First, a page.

1. Northern Staging Yard. This three to five track staging yard represents the Rest of the world. Mainly these are other locations on the BC Northern network, of which Meziadin Jct. would be the next destination, where trains are split up going north to Dease Lake, South to Kitimat – where a CN interchange is located – or into the Nass River Sub. All in all, cars from Stewart generally are first routed to Meziadin Jct. and processed there, to be devided onto long distance trains. There are through freights to Kitimat though. The exact schedules have yet to be determined. I doubt, that more than two trains per session will emerge from staging, or disappear into staging. Having a total of three tracks available should suffice. There might be room to squeeze in a fourth track while sacrificing some train length on one of the outer tracks. Note that northern staging is one of two locations, depending on my layout construction progress.
  2. Stewart Timber Co. Woodchip Loader and Storage Shed – This track accepts at least one and up to four empty woodchip cars per day and ships out the same number of loaded woodchip cars, there is storage for approximately 25 carloads. The Industry needs to be switched again if more than 2 cars are processed.
  3. Stewart Timber Co. Loading Spot 1 (Lumber Warehouse) – This spot accepts Box Cars, Bulkhead Flatcars or Centerbeam Flatcars. Incoming Loaded cars unload plasterboard, foam insulation board and other construction materials not produced on site and outgoing cars are loaded with dimensional lumber and related forest products. Up to two  incoming carloads and an equal number of outgoing carloads are possible. However the required car types might change, so an incoming car might go in loaded and out empty or vice versa, while most cars get in loaded and out loaded again.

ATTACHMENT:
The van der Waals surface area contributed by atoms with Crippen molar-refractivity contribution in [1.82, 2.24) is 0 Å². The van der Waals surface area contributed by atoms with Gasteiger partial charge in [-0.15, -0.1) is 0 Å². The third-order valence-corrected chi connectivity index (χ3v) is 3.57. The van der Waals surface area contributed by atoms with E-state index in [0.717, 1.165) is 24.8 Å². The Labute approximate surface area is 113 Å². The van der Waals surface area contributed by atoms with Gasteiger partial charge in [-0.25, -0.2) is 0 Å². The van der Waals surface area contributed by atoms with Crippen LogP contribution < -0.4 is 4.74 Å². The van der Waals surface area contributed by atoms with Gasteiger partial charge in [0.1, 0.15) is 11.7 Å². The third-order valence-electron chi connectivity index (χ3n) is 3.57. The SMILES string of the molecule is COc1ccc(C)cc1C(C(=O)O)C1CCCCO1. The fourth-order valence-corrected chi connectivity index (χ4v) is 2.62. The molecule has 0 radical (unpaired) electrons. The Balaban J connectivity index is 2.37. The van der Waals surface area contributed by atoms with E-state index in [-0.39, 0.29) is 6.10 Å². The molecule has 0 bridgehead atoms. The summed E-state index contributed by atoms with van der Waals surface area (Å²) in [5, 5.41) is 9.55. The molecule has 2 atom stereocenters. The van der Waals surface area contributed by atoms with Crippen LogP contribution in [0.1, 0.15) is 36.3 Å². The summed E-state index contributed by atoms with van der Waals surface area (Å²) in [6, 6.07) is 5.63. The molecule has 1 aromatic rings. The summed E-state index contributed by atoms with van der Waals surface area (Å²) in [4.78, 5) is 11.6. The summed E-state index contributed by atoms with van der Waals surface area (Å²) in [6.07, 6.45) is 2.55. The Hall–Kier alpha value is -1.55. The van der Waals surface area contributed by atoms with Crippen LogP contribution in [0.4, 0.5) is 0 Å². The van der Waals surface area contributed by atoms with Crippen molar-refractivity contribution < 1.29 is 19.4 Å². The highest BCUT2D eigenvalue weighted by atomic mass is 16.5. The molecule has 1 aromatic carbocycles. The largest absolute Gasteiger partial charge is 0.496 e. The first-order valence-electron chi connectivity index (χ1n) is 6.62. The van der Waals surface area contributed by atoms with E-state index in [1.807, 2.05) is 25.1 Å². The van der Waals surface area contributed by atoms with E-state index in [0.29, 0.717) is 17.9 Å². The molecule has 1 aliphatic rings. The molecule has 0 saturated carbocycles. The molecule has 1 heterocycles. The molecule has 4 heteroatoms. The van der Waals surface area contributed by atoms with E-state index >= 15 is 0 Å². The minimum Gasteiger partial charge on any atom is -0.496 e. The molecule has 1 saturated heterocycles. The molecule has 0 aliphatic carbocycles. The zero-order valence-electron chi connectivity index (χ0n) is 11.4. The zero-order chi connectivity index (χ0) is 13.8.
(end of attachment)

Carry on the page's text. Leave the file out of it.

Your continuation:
4. Stewart Timber Co. Loading Spot 2 (Loading Ramp and Gantry Crane) – This spot accepts Flat Cars, Gondolas, Bulkhead Flatcars or Centerbeam Flatcars. Incoming Loaded cars unload plasterboard, railroad ties, prefab construction materials and machinery, as well as foam insulation board and other construction materials not produced on site and outgoing cars are loaded with dimensional lumber and related forest products. As with Loading Spot 1, cartypes for incoming and outgoing cars might change.
  5. Stewart Station Depot. The passenger depot handles 3-6 trains per week. Monday to Saturday in summer (Apr-Sept) and every other day in winter (Oct-Mar: Monday, Tuesday and Friday). The train usually arrives on platform one at around noon and departs after about two hours from the same platform. In winter the train arrives on platform one in the afternoon, stays at one of the storage tracks for one and a half day at Western Staging Yard and departs from platform two at around 8 o’clock on the second day.
  6. BC Northern Express Warehouse (Spot 1 & 2: Break Bulk) – This spot accepts box cars, gondolas or flatcars (any) as loaded (70-80%) and empty cars (20-30%). It sends out loaded (20-30%) or empty (70-80%) cars too. This is a Supply base for many camps in the area, which gets supplies by train and ships to camps by truck. Approximately 5-6 Cars are handled per day.
  7. BC Northern Express Warehouse (Spot 3: Cold Storage), Spot 4 (outside): Break Bulk (ground level) – Spot 3 accepts only insulated box cars or reefers loaded (75%) and empty (25%) and send out vice versa. Spot 3 accepts any car servable on a team track including hoppers, covered hoppers and even tank cars. The nearby Team trank hold mobile unloading equipment at hand for this purpose. Loads and empties. Approximately 4 Cars are handled per day. Spot 4 is about to be sacrificed due to space constraints.
  8. Stewart Team Track (Spot 1: Break Bulk, ground level, Spot 2 (Loading Ramp and Gantry Crane): Break Bulk, Vehicles, Machinery – Box, Flat, Hopper, Gondolas, etc. Loads and empties. This location is situated on the property of BCN Express, but available for local businesses as well. Usually not more than one or two cars are processed per day.